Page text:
Classic Computer Magazine Archive COMPUTE! ISSUE 75 / AUGUST 1986 / PAGE 108

IBM Personal Computing

Donald B. Trivette


GATO is one of the most interesting games to come along for the IBM PC, PCjr, and compatibles in the last year. It's a strategy game that puts you in the captain's seat of a World War II Gato-class submarine. Your mission may be to rescue a downed pilot, resupply a friendly coast watcher, or sink an enemy fleet. Once you receive your orders, you must pilot your boat through enemy waters and around dangerous reefs using radar, charts, and the periscope—if you dare to risk detection.

Although GATO is billed as a submarine simulation, it's not a simulation like Microsoft's Flight Simulator. You won't actually learn to operate a sub or to navigate underwater. Nevertheless, there are ample controls—depth, speed, heading, fuel, battery, torpedo, periscope— to keep your fingers busy.

You won't master GATO in a few days—or even weeks. The level of difficulty is set by a program parameter: At level 0, where I play, Morse-code messages are translated into English and enemy ships leave a convenient trace on the patrol chart. (Even so, my record isn't good—I complete only half of my assigned missions.) At level 9 (for Annapolis graduates, I think), you'd better know Morse code and be able to make plots of enemy activity.

This isn't a game where you can shoot at everything in sight. Successfully completing the mission is the most important goal, and accomplishing that requires the use of strategy to survive.

GATO requires a PC with color/graphics adapter, 128K of RAM, and a color monitor, or a PCjr with a color monitor. It is produced by Spectrum HoloByte, Inc. ($39.95).

A Peek At A Sequel

The King's Quest series of adventure games has one of the largest followings of any entertainment program for the IBM, Whenever I write about King's Quest, I get lots of letters—some of them quite unique. (One lady wanted to give her husband the gnome's name for his birthday.) Anyway, someone on the inside has slipped me a copy of the design specifications and some memos between the designer and programmers for King's Quest III, which Sierra On-Line is working on for release in late fall. I won't spoil your fun by revealing too many secrets, but I'll drop some hints of what's to come in this eagerly awaited sequel. These notes also provide some insight into how a major adventure game is carefully planned and executed by a whole team of designers, artists, and programmers. It's almost like story-boarding a film script.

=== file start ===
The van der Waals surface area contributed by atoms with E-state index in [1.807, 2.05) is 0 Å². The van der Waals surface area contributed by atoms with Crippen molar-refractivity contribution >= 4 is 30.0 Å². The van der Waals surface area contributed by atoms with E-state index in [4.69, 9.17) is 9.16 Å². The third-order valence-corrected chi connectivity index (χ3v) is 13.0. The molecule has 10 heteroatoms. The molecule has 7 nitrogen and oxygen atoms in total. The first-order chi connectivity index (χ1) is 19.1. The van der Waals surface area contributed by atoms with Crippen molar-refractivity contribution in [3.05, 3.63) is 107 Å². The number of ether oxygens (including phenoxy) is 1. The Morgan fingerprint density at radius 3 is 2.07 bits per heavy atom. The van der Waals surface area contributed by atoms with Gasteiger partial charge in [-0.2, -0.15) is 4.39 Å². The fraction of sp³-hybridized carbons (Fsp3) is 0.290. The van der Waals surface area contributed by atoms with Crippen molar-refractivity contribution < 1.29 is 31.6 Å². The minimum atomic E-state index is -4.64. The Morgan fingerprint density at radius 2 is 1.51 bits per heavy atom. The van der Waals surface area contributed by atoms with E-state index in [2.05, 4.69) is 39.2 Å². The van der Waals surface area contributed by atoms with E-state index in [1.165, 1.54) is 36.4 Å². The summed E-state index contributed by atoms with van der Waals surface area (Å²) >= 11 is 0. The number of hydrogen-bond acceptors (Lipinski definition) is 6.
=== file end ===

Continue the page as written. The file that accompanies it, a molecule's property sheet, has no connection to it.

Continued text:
From the designer's notes: "I'm going to try to make KQ3 more difficult to solve…I'd like it to be able to do its own mapping, but Ken and Jeff will have to be talked into this...I would like to try to add more arcade-type action, but still retain the flavor of an adventure game." The notes also indicate that there will be a new routine to draw the screens because some players (including myself) are getting important clues by watching what is drawn last in a scene.

"Included in the documentation will be the magic spell book, Sorcery of Old." The notes mention numerous spells, including one to transform someone into a cat and another to brew up a storm, It also mentions an invisibility ointment made from toad spittle, and the new cast of characters: Medusa, a huge spider, bandits, pirates, and an abominable snowman who lives in the mountains and will drag you into his cave and devour you for dinner. The notes indicate that the best way to deal with the snowman is to use a protective spell.

Here is the designer's description of Room 25: "Ocean side. Looks like north Calif, coastline. All, part, or none of the town will be in this picture, depending on how you draw it. There will be a dock or pier going out into the ocean from the town. Later on in the game, there will be a pirate ship that is tied to the dock, The pirate ship will probably be two screens long. You can get ocean water from this room for a spell...I'm not sure yet. Maybe, we will see a pirate walking around on the deck while it is tied to the dock and his mates are in the tavern. Or maybe we'll see an old man sitting outside the tavern, or maybe a woman coming out of the store or something. Just to make the town look like it is inhabited."

The notes also indicate that Room 38 (scene 38) is inside the bandit's hideout, and that a bandit will always be there to protect a bin. What the bin contains is unclear.

If my Sierra On-Line contact, known as Deep Ego, can come up with more, I'll let you know.

Here's a tip for those of you who are running Microsoft's Flight Simulator on the IBM PCjr. On some TV sets the colors will fade in and out. This occurs only with version 2.11 or earlier, only on the PCjr, and only with some TV sets. Nevertheless, what looks like a hardware problem is really a bug in Flight Simulator. If you call your Microsoft customer service number, they have a fix.